Analysis: Baroness Scotland's ignorance is no defence
Ignorance is no defence when it comes to the law on employing illegal immigrants - which was promoted by Baroness Scotland, the Attorney General, who now finds herself facing questions about whether she has acted legally.
By James Kirkup, Political Correspondent www.telegraph.co.uk
The law concerned, the Asylum and Immigration Act 2006, says that an employer can face a fine up to £10,000 for each illegal worker they hire. It also makes clear that it is the responsibility of employers to check the immigration status of people they hire.
Under the terms of the law, anyone hiring a new employee is responsible for making all reasonable efforts to establish if they are legally allowed to work in Britain. That means checking and copying the official documents showing entitlement to work.
Significantly, the Act makes clear that only those employers who meet all of its requirements for vetting employees can have any defence if those employees turn out to be in the country illegally. As a UK Border Agency leaflet for employers published this year says: “Not knowing is no excuse”.
Failing to establish a “statutory excuse”, by not carrying out the proper checks, also carries a punitive penalty of up to £10,000 per illegal worker. The civil penalties under the Act came into effect in February 2008. In the first eight months of the new rules, 354 employers were issued with liability notices relating to employing illegal immigrants .
Stuart Maclean, Managing Director of Nannytax, an advisory firm for people employing domestic staff, said that the peer was now encountering some of the bureaucratic troubles that face thousands of ordinary parents and businesses. “Baroness Scotland should know this because she helped push the legislation through in the first place. So she, and indeed all domestic employers, cannot even claim ignorance of the law, which is no defense in law in any event,” he said. “Baroness Scotland appears to have fallen foul of legislation she herself promoted”.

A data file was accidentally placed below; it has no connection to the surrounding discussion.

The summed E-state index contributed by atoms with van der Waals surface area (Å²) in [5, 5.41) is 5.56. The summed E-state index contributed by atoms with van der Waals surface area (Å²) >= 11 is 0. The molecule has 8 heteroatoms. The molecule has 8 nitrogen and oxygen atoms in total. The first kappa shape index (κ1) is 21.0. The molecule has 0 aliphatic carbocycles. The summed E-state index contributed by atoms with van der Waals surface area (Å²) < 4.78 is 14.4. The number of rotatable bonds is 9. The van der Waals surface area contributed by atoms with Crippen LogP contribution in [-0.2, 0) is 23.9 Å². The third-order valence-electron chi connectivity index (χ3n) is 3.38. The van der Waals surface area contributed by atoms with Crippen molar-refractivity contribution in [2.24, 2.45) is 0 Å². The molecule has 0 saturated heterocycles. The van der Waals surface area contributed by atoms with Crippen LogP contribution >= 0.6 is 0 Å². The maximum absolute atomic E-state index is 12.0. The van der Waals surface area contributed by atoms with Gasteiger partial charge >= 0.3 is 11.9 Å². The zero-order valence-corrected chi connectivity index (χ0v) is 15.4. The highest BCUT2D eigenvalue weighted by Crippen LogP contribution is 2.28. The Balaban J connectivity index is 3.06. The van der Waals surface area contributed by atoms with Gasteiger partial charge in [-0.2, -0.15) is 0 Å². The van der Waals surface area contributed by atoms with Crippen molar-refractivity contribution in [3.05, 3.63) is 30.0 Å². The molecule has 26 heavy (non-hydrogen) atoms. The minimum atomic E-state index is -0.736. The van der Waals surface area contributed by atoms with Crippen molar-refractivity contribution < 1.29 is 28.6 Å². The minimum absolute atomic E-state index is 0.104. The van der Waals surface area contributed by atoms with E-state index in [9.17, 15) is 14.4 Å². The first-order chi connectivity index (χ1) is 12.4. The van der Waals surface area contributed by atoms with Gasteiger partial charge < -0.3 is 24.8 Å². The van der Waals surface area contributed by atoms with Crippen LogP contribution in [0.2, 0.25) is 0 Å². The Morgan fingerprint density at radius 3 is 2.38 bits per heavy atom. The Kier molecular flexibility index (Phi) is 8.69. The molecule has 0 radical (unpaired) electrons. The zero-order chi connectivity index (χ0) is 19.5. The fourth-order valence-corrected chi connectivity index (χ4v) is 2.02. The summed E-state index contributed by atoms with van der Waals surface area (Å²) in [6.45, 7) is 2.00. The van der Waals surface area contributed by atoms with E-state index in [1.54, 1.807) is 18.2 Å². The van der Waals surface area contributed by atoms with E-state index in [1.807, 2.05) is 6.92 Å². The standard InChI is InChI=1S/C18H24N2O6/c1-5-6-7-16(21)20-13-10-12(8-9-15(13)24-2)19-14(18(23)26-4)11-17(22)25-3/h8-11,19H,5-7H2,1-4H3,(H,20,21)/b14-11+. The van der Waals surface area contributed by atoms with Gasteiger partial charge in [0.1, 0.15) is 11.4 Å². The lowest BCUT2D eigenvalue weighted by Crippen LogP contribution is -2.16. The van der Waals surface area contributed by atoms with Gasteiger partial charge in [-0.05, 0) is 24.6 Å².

A spokesman for Baroness Scotland has said the peer hired her housekeeper, Loloahi Tapui "in good faith and saw documents which led her to believe that Ms Tapui was entitled to work in this country."
The 2006 Act was not the first law to penalise employers for hiring illegal immigrants, but previous laws were rarely used and carried much lower penalties. Labour ministers repeatedly lauded the law as part of their response to illegal immigration. In 2007, Liam Byrne, now a Home Office minister, said: "To combat illegal immigration it is not enough to stop illegal journeys. We have to close down the illegal jobs that tempt people to try their luck coming to Britain.”